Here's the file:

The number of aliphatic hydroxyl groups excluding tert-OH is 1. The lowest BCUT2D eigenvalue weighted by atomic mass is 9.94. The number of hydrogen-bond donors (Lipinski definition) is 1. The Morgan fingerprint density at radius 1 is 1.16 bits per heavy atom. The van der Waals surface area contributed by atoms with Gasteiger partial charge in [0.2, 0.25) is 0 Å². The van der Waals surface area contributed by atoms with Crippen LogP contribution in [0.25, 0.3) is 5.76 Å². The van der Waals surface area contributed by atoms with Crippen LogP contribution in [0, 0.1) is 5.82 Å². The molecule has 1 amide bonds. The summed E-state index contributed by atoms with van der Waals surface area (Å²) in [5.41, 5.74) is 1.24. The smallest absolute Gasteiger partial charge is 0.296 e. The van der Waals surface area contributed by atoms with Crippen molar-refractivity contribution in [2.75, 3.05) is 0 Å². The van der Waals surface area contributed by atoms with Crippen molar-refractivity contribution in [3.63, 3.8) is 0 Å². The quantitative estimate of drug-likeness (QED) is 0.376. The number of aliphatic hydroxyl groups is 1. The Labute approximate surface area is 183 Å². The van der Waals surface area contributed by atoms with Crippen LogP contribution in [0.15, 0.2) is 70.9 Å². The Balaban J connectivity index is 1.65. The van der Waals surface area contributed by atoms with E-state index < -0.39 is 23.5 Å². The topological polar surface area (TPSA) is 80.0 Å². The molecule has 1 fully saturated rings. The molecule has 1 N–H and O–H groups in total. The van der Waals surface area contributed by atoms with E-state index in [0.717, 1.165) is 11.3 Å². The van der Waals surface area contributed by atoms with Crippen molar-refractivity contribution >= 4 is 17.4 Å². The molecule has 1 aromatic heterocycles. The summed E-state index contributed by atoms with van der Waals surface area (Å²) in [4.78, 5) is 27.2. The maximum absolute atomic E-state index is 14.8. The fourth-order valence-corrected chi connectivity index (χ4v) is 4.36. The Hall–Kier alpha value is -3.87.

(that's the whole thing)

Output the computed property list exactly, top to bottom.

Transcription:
The number of aliphatic hydroxyl groups excluding tert-OH is 1. The lowest BCUT2D eigenvalue weighted by atomic mass is 9.94. The number of hydrogen-bond donors (Lipinski definition) is 1. The Morgan fingerprint density at radius 1 is 1.16 bits per heavy atom. The van der Waals surface area contributed by atoms with Gasteiger partial charge in [0.2, 0.25) is 0 Å². The van der Waals surface area contributed by atoms with Crippen LogP contribution in [0.25, 0.3) is 5.76 Å². The van der Waals surface area contributed by atoms with Crippen LogP contribution in [0, 0.1) is 5.82 Å². The molecule has 1 amide bonds. The summed E-state index contributed by atoms with van der Waals surface area (Å²) in [5.41, 5.74) is 1.24. The smallest absolute Gasteiger partial charge is 0.296 e. The van der Waals surface area contributed by atoms with Crippen molar-refractivity contribution in [2.75, 3.05) is 0 Å². The van der Waals surface area contributed by atoms with Crippen molar-refractivity contribution in [3.63, 3.8) is 0 Å². The quantitative estimate of drug-likeness (QED) is 0.376. The number of aliphatic hydroxyl groups is 1. The Labute approximate surface area is 183 Å². The van der Waals surface area contributed by atoms with Crippen LogP contribution in [0.15, 0.2) is 70.9 Å². The Balaban J connectivity index is 1.65. The van der Waals surface area contributed by atoms with E-state index < -0.39 is 23.5 Å². The topological polar surface area (TPSA) is 80.0 Å². The molecule has 1 fully saturated rings. The molecule has 1 N–H and O–H groups in total. The van der Waals surface area contributed by atoms with E-state index in [0.717, 1.165) is 11.3 Å². The van der Waals surface area contributed by atoms with Crippen molar-refractivity contribution >= 4 is 17.4 Å². The molecule has 1 aromatic heterocycles. The summed E-state index contributed by atoms with van der Waals surface area (Å²) in [4.78, 5) is 27.2. The maximum absolute atomic E-state index is 14.8. The fourth-order valence-corrected chi connectivity index (χ4v) is 4.36. The Hall–Kier alpha value is -3.87.